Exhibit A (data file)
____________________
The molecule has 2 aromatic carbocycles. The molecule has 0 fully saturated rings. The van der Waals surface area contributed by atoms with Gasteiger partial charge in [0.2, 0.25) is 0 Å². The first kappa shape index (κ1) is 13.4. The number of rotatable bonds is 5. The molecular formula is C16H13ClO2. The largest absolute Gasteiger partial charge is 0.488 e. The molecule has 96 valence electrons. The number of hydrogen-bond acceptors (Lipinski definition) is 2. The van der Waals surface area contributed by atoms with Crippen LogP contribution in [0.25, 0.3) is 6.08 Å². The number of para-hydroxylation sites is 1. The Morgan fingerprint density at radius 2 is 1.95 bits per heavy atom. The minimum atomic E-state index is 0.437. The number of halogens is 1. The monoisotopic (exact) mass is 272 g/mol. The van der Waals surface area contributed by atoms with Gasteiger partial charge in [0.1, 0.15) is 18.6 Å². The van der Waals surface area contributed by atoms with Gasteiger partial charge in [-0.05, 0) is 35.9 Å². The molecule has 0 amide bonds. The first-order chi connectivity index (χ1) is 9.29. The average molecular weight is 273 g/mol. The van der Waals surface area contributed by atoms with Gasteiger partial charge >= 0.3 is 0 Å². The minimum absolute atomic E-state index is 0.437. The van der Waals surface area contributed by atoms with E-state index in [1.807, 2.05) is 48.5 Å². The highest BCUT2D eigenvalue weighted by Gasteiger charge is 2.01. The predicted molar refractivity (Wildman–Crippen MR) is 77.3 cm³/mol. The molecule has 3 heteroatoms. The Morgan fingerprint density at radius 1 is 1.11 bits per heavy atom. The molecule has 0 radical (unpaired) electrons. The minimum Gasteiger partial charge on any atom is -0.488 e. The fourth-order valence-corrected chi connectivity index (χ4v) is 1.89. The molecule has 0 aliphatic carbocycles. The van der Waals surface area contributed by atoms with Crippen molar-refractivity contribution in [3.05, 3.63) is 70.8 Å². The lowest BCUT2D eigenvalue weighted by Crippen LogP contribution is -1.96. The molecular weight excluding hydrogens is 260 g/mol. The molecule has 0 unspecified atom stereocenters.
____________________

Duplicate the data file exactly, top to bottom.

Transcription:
The molecule has 2 aromatic carbocycles. The molecule has 0 fully saturated rings. The van der Waals surface area contributed by atoms with Gasteiger partial charge in [0.2, 0.25) is 0 Å². The first kappa shape index (κ1) is 13.4. The number of rotatable bonds is 5. The molecular formula is C16H13ClO2. The largest absolute Gasteiger partial charge is 0.488 e. The molecule has 96 valence electrons. The number of hydrogen-bond acceptors (Lipinski definition) is 2. The van der Waals surface area contributed by atoms with Crippen LogP contribution in [0.25, 0.3) is 6.08 Å². The number of para-hydroxylation sites is 1. The Morgan fingerprint density at radius 2 is 1.95 bits per heavy atom. The minimum atomic E-state index is 0.437. The number of halogens is 1. The monoisotopic (exact) mass is 272 g/mol. The van der Waals surface area contributed by atoms with Gasteiger partial charge in [0.1, 0.15) is 18.6 Å². The van der Waals surface area contributed by atoms with Gasteiger partial charge in [-0.05, 0) is 35.9 Å². The molecule has 0 amide bonds. The first-order chi connectivity index (χ1) is 9.29. The average molecular weight is 273 g/mol. The van der Waals surface area contributed by atoms with Gasteiger partial charge >= 0.3 is 0 Å². The minimum absolute atomic E-state index is 0.437. The van der Waals surface area contributed by atoms with E-state index in [1.807, 2.05) is 48.5 Å². The highest BCUT2D eigenvalue weighted by Gasteiger charge is 2.01. The predicted molar refractivity (Wildman–Crippen MR) is 77.3 cm³/mol. The molecule has 3 heteroatoms. The Morgan fingerprint density at radius 1 is 1.11 bits per heavy atom. The molecule has 0 radical (unpaired) electrons. The minimum Gasteiger partial charge on any atom is -0.488 e. The fourth-order valence-corrected chi connectivity index (χ4v) is 1.89. The molecule has 0 aliphatic carbocycles. The van der Waals surface area contributed by atoms with Crippen molar-refractivity contribution in [3.05, 3.63) is 70.8 Å². The lowest BCUT2D eigenvalue weighted by Crippen LogP contribution is -1.96. The molecular weight excluding hydrogens is 260 g/mol. The molecule has 0 unspecified atom stereocenters.